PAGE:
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Future models - Porsche - Mission E

Porsche takes aim at Tesla with Mission E

Mission accomplished: Porsche has confirmed the concept that turned so many heads at the Frankfurt motor show will go into production, launching “at the end of the decade”.

Billion-dollar investment to spawn production Porsche Mission E by 2020

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Porsche logo7 Dec 2015

PORSCHE has confirmed it will put the Frankfurt motor show-stopping Mission E concept into production, following a €700m ($A1b) investment to expand its main facility in Stuttgart.

The significant pledge of cash will be used to build a new paint shop and assembly plant as well as the engine factory, which will be expanded to include the electric motors critical to the production of its first pure electric-drive vehicle.

Porsche has not finalised a name for the model but says it will be launched “at the end of the decade” and will be the “beginning a new chapter in the history of the sportscar”.

The confirmation of a sizeable investment in Porsche will come as a relief for many at the company, following an announcement from its Volkswagen Group parent, that some major projects would be shelved to release capital it needs to resolve the unfolding diesel emissions scandal.

Performance, range and packaging appear to be a direct shot across the bow of luxury car-maker Tesla, with the Mission E promising zero to 100km/h acceleration of less than 3.5 seconds, 440kW of instantaneous power, four doors and four seats.

The German car-maker says the sports sedan will go 500km before needing a recharge – about 100km further than the Tesla Model S – while an 800-volt fast charger can pump an 80 per cent charge into the lithium-ion battery in just 15 minutes.

Those statistics also shave critical minutes from the Tesla's best efforts of a half charge in 20 minutes, which requires one of the company's spreading specialised Supercharge points.

Porsche says the vehicle will also have a wireless charging option with induction loop technology available for installation in an owner's garage.

Other manufacturers have played with the cordless top-up tech, but the principle has been largely plagued with low transfer efficiency compared with copper wire methods.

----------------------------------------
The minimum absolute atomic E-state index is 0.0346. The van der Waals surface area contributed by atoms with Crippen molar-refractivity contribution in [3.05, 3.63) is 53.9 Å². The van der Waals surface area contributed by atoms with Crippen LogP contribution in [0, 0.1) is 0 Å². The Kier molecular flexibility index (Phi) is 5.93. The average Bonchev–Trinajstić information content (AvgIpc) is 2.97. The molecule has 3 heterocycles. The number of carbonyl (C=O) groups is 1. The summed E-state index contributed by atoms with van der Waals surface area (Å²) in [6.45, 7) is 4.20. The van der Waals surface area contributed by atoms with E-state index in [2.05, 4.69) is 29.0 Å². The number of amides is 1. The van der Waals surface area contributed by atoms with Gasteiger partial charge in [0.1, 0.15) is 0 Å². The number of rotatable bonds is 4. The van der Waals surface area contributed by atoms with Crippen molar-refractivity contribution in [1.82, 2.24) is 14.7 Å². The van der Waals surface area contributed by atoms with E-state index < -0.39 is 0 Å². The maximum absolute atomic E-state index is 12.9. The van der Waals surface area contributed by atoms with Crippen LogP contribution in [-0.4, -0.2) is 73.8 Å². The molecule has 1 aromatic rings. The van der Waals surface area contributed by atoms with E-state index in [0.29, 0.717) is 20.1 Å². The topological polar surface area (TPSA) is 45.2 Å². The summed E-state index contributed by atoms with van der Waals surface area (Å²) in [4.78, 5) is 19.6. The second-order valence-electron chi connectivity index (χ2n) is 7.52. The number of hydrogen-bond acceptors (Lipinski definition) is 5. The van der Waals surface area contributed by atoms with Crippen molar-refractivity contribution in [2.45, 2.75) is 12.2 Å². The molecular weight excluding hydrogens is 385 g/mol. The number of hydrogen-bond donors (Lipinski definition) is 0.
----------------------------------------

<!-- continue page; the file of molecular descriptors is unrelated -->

In addition to securing a new model for Porsche, the main production site development will also create more than 1000 new jobs, which the company says is a statement of intent for the future.

“With Mission E, we are making a clear statement about the future of the brand,” said Porsche AG chairman of the supervisory board, Wolfgang Porsche.

“Even in a greatly changing motoring world, Porsche will maintain its front-row position with this fascinating sportscar.”

Those sentiments were repeated by Porsche executive board chairman, Oliver Blume, who added his support for the future of the Stuttgart-Zuffenhausen site.

“We are resolutely taking on the challenge of electric mobility,” he said.

“Even with solely battery-powered sportscars, Porsche is remaining true to its philosophy and offering our customers the sportiest and technologically most sophisticated model in this market segment.”

Porsche AG deputy chairman of the supervisory board and chairman of the central works council and, Uwe Huck, concluded the statement, revealing the decision to go ahead with the production car was partly influenced by enthusiasm from all levels of the Porsche “workers” team.

“A day to celebrate! Yes, we did it! We brought Mission E to Zuffenhausen and Weissach where the future has tradition,” he said. “The workers' side made the employer's side an offer that they couldn't refuse.

“This heralds the dawn of a new age in Zuffenhausen and Weissach.

Digitalisation will be growing up with us. And Factory 4.0 will be a major challenge for the workforce, trade union and employer.

“We will be taking new approaches but not giving up on the social aspects. With today's decision, Porsche is driving flat out with no speed restrictions into the automotive and industrial future.”

While the company has given the first insight into the performance and capability of the production Mission E, little is known of how much the vehicle will change visually from show-car to showroom model.

Its extraordinary looks pulled a significant crowd at its debut in September this year with much praise for the unmistakable Porsche styling that honours its past while taking the brand into new territory.

It is possible the production version may surface as a replacement for the ageing Panamera, which has polarised car communities with its humpback aesthetics since its introduction six years ago.

With four seats and four doors, the Mission E is capable of succeeding the controversial model, but is likely to cause less of a ripple with styling that has already been heavily praised in concept form.

Porsche has previously dipped its toe into the world of electric power with a handful of hybrids, including a plug-in version of its Panamera and Cayenne models, as well as the furious 918 hybrid hyper car.

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